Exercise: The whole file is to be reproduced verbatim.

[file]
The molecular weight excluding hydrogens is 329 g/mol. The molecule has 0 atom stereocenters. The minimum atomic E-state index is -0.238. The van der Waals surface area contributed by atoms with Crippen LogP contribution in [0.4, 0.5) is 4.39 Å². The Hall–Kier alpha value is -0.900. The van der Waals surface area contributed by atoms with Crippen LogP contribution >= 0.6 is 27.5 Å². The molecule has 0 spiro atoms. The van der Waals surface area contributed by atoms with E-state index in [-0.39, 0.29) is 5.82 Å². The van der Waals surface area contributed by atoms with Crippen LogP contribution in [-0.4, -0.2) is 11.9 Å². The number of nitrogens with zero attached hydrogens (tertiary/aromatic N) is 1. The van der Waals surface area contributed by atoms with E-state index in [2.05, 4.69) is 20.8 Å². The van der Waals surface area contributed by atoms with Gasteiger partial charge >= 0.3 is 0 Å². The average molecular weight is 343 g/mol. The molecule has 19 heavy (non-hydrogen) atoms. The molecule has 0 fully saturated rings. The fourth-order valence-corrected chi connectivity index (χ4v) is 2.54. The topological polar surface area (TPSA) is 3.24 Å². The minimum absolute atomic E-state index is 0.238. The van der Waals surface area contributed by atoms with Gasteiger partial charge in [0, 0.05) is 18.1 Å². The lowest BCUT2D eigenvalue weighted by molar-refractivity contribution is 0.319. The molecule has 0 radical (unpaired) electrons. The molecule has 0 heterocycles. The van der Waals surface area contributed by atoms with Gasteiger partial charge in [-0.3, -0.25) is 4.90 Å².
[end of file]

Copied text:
The molecular weight excluding hydrogens is 329 g/mol. The molecule has 0 atom stereocenters. The minimum atomic E-state index is -0.238. The van der Waals surface area contributed by atoms with Crippen LogP contribution in [0.4, 0.5) is 4.39 Å². The Hall–Kier alpha value is -0.900. The van der Waals surface area contributed by atoms with Crippen LogP contribution >= 0.6 is 27.5 Å². The molecule has 0 spiro atoms. The van der Waals surface area contributed by atoms with E-state index in [-0.39, 0.29) is 5.82 Å². The van der Waals surface area contributed by atoms with Crippen LogP contribution in [-0.4, -0.2) is 11.9 Å². The number of nitrogens with zero attached hydrogens (tertiary/aromatic N) is 1. The van der Waals surface area contributed by atoms with E-state index in [2.05, 4.69) is 20.8 Å². The van der Waals surface area contributed by atoms with Gasteiger partial charge >= 0.3 is 0 Å². The average molecular weight is 343 g/mol. The molecule has 19 heavy (non-hydrogen) atoms. The molecule has 0 fully saturated rings. The fourth-order valence-corrected chi connectivity index (χ4v) is 2.54. The topological polar surface area (TPSA) is 3.24 Å². The minimum absolute atomic E-state index is 0.238. The van der Waals surface area contributed by atoms with Gasteiger partial charge in [0, 0.05) is 18.1 Å². The lowest BCUT2D eigenvalue weighted by molar-refractivity contribution is 0.319. The molecule has 0 radical (unpaired) electrons. The molecule has 0 heterocycles. The van der Waals surface area contributed by atoms with Gasteiger partial charge in [-0.3, -0.25) is 4.90 Å².